Polar Biology

, Volume 29, Issue 1, pp 65–69 | Cite as

Low colonisation on artificial substrata in arctic Spitsbergen

  • David K. A. BarnesEmail author
  • Piotr Kukliński
Short Note


High polar communities tend to be young because of the frequent and intense impact of ice (scour), so colonisation patterns are particularly important. Yet, despite a wealth of studies at temperate and tropical latitudes, we know of no hard substratum settlement/colonisation experiments reported north of 60°N, to date. Here we report on fauna encrusting square panels immersed at 12 m depth in Isforden, Spitsbergen (Svalbard) after 2 and 3 days, a week and a year. Arctic colonisation is slow but is not species poor. We found no colonists present after 2 and 3 days but two panels were colonised by a bryozoan and polychaetes after a week. After a year immersion, three panels were 3, 5 and 11% covered with a mean of ∼247 colonists. This is about an order of magnitude lower than has been described from most studies elsewhere, but not as low as has been recorded at an Antarctic locality. Most individual colonists (80–93%) were polychaetes (Spirorbis tridentatus) but most of the species were bryozoans. The Arctic is widely described as taxon poor compared with elsewhere, but at the local scale we investigated, species richness (20) was as high or higher than in many similar colonisation studies along the north Pacific or Atlantic coasts. In striking contrast, no settlement panel study has yielded fewer higher taxa (2 phyla, 3 classes) than this high arctic study.


Polychaete Antarctic Peninsula Hard Substratum Hydroid Hermit Crab 
These keywords were added by machine and not by the authors. This process is experimental and the keywords may be updated as the learning algorithm improves.



Thanks are due to Dr Maria Wlodarska-Kowalczuk (IO PAS), Dr Marek Zajaczkowski (IO PAS) and Marcin Zajaczkowski for help with panel retrieval. The study has been completed during the Marie Curie Fellowship provided to PK from the European Commission. We thank Prof Lloyd Peck for comments on an early draft of the manuscript and declare that the experiments we performed complied with the current laws of Spitsbergen. We thank three anonymous referees for constructive comments leading to an improved manuscript.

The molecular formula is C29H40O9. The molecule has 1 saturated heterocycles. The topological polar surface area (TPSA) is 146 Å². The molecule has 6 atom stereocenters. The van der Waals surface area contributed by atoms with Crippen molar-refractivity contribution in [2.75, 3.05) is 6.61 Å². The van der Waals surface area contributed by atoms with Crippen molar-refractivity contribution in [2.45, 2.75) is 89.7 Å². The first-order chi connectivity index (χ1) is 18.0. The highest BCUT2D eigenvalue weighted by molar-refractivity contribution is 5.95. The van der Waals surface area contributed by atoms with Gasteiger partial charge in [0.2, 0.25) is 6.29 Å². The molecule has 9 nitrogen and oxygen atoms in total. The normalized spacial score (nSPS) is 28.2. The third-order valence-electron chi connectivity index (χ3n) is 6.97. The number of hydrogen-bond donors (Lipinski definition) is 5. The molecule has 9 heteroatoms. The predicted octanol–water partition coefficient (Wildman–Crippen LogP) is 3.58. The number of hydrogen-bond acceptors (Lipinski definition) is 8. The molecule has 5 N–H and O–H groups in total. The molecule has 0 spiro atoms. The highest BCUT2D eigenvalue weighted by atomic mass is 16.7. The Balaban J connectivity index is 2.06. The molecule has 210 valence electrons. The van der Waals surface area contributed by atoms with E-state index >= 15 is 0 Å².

1. Barnes DKA (1996) Low levels of colonisation in Antarctica: the role of bryozoans in early community development. In: Gordon DP, Smith AM, Grant-Mackie JA (ed) Bryozoans in space and time. Wellington, New Zealand, pp 19–28Google Scholar
  2. Barnes DKA, Kuklinski P (2004) Variability of competition at 101, 103, 105, and 106 m scales: encrusting arctic community patterns. Mar Biol 145:351–372CrossRefGoogle Scholar
  3. Bowden D (2005) Seasonality of recruitment in Antarctic sessile marine benthos. Mar Ecol Prog Ser (in press)Google Scholar
  4. Clarke A, Lidgard S (2000) Spatial patterns of diversity in the sea: bryozoan species richness in the North Atlantic. J Anim Ecol 69:799–814CrossRefGoogle Scholar
  5. Conlan KE, Lenihan HS, Kvitek RG, Oliver JS (1998) Ice scour disturbance to benthic communities in the Canadian high Arctic. Mar Ecol Progr Ser 166:1–16CrossRefGoogle Scholar
  6. Dayton PK (1989) Interdecadal variation in an Antarctic sponge and its predators from oceanographic climate shifts. Science 245:1484–1486PubMedCrossRefGoogle Scholar
  7. Dayton PK (1990) Polar benthos. In: Smith WO (ed) Polar Oceanography. Academic Press, London, pp 631–685Google Scholar
  8. Dunton KH (1992) Arctic biogeography: the paradox of the marine benthic fauna and flora. Trends Ecol Evol 7(6):183–189CrossRefGoogle Scholar
  9. Gee JM (1963) Pelagic life of Spirorbis larvae. Nature 198:1109–1110CrossRefGoogle Scholar
  10. Gutt J, Starmans A, Dieckmann G (1996) Impact of iceberg scouring on polar benthic habitats. Mar Ecol Progr Ser 137:311–316CrossRefGoogle Scholar
  11. Kuklinski P (2001) Bryozoa of the high arctic fjord – a preliminary study. In: Wyse Jackson P, Buttler C, Spencer Jones M (eds) Bryozoan studies 2001. Balkema, Abingdon, pp 175–182Google Scholar
  12. McCook LJ, Chapman ARO (1997) Patterns and variations in natural succession following massive ice-scour of a rocky intertidal seashore. J Exp Mar Biol Ecol 214:121–147CrossRefGoogle Scholar
  13. Pearse VB, Pearse JS (1991) Year-long settling plate study yields no Antarctic placozoans, and surprisingly little else. Antarct J U S 149–150Google Scholar
  14. Rauschert M (1991) Ergebnisse der faunistischen Arbeiten im Benthal von King George Island (Südshetlandinseln, Antarktis). Ber Polarforsch 76:1–75Google Scholar
  15. Roy K, Jablonski D, Valentine JW, Rosenberg G (1998) Marine latitudinal diversity gradients: tests of causal hypotheses. Proc Nat Acad Sci USA 95:3699–3702CrossRefPubMedGoogle Scholar
  16. Schoener A, Long ER, DePalma JR (1978) Geographic variation in artificial island colonization curves. Ecology 59: 367–382CrossRefGoogle Scholar
  17. Stanwell-Smith D, Barnes DKA (1997) Benthic community development in Antarctica: recruitment and growth on settlement panels at Signy Island. J Exp Mar Biol Ecol 212:61–79CrossRefGoogle Scholar
  18. Turner SJ, Todd CD (1993) The early development of epifaunal assemblages on artificial substrata on two intertidal sites on an exposed rocky shore in St Andrews bay, NE Scotland. J Exp Mar Biol Ecol 166: 251–272CrossRefGoogle Scholar
  19. Węsławski JM, Zajączkowski M, Kwaśniewski S, Jezierski J, Moskal W (1988) Seasonality in an Arctic fjord ecosystem: Horsunfjord, Spitsbergen. Polar Research 6:185–189CrossRefGoogle Scholar

Copyright information

© Springer-Verlag 2005

Authors and Affiliations

  1. 1.British Antarctic SurveyNatural Environment Research CouncilCambridge 
  2. 2.Marine Ecology DepartmentInstitute of Oceanology, Polish Academy of SciencesSopotPoland
  3. 3.Natural History MuseumLondonUnited Kingdom

Personalised recommendations